Andrew Silow-Carroll
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Being able to name trees and flowers is changing my life

Now that I have names for the sycamore, the sumac, and our neighbors' Japanese zelkova, I see life and the order in it just where it's always been, all around me
To learn the names of things 'is to change everything, including yourself.' (Éditions Larousse/Wikipedia)
To learn the names of things 'is to change everything, including yourself.' (Éditions Larousse/Wikipedia)

JTA — I have a linden tree in my front yard. Out back we have a magnificent pin oak that must be four stories tall, each of its lower branches as thick as the trunk of a normal tree. We have three northern white cedars on one side of the house, and three flowering dogwoods along the back fence.

I can’t tell you how much pleasure I get from being able to name these plants. Not owning or planting them — for that you can thank the people who sold us the house. I mean naming them. I’ve spent most of my life in a taxonomic fog, barely being able to distinguish an oak tree from a cell phone tower. The only tree I could ever identify with confidence was a weeping willow.

But earlier this year I downloaded the PictureThis app, which is this nifty tool that lets you point your camera at any shrub, tree or weed and learn its name. You’ve read stories about blind people given their sight back, the deaf child hearing the world for the first time. I am like this with plants now. To my delight — and my wife’s embarrassment — I run from plant to plant with my iPhone, shouting “That’s a sycamore! Here’s a sumac! Our neighbors have a Japanese zelkova!”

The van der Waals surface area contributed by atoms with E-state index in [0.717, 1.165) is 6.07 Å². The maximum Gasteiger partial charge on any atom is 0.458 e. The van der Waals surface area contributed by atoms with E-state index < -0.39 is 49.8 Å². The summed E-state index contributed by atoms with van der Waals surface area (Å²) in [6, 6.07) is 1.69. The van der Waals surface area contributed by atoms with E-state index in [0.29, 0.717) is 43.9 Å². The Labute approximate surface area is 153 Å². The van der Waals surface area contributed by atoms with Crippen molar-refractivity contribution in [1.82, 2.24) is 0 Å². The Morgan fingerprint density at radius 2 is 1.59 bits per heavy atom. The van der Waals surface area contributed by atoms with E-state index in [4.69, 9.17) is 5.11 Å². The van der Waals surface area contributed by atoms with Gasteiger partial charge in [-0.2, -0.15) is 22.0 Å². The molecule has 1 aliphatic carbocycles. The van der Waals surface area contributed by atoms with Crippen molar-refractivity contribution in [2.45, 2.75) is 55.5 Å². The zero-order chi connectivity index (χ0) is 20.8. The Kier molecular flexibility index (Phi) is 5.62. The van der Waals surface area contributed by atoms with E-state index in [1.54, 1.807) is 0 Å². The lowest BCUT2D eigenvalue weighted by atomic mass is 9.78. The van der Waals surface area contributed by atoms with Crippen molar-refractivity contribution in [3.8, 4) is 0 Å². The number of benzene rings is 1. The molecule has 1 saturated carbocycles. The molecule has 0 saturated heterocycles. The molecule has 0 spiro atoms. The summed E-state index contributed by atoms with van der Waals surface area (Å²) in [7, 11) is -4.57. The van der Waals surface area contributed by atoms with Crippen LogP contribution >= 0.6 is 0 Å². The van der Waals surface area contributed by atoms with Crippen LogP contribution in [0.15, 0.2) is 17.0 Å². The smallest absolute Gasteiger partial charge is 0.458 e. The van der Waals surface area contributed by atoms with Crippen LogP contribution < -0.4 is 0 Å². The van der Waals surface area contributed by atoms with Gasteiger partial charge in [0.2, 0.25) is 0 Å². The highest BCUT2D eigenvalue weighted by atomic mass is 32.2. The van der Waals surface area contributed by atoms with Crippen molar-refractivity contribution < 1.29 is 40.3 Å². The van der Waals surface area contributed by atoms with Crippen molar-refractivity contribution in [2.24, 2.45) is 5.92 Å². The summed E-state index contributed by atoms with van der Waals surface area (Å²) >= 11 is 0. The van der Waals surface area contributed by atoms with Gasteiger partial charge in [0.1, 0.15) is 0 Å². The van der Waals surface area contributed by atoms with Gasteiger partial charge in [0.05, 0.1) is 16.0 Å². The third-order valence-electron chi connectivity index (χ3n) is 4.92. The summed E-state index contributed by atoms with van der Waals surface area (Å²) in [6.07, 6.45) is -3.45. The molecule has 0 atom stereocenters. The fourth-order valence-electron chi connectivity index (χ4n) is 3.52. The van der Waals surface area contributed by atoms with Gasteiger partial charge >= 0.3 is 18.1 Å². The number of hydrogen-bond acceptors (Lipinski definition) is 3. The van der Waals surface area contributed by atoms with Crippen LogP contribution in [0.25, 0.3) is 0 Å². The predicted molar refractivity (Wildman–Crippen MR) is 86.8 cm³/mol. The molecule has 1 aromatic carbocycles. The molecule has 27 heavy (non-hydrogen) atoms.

The app lets you explore your new discoveries and find out the best way to feed and care for them. I am not interested — yet. But I am excited about the whole notion of naming things, and how this basic human impulse changes our relationship with the natural world. The more names I learn, the more the outdoors stops just being the background and becomes a text.

The Torah understands how naming is basic to our humanity. In Genesis, God lets Adam pick names for the animals: “God formed out of the earth all the wild beasts and all the birds of the sky, and brought them to the Human to see what he would call them; and whatever the Human called each living creature, that would be its name.” (Genesis 2:19)

Later commentators understood the impulse to name — and tame — nature as a defining human proclivity. The medieval Spanish commentator Bahya ben Asher suggests that it is our ability to name creatures that distinguishes us from the angels. “This is the meaning of Genesis 2:20: ‘Adam called the names of all the beasts,’” Bahya explains. “All these names Adam gave the beasts were not merely arbitrary names he chose to call them by, but they reflected the essence of each animal respectively.”

In her 2009 history of taxonomy, “Naming Nature: The Clash Between Instinct and Science,” biologist Carol Kaesuk Yoon writes that “sorting and naming the natural world is a universal, deep-seated and fundamental human activity, one we cannot afford to lose because it is essential to understanding the living world, and our place in it.”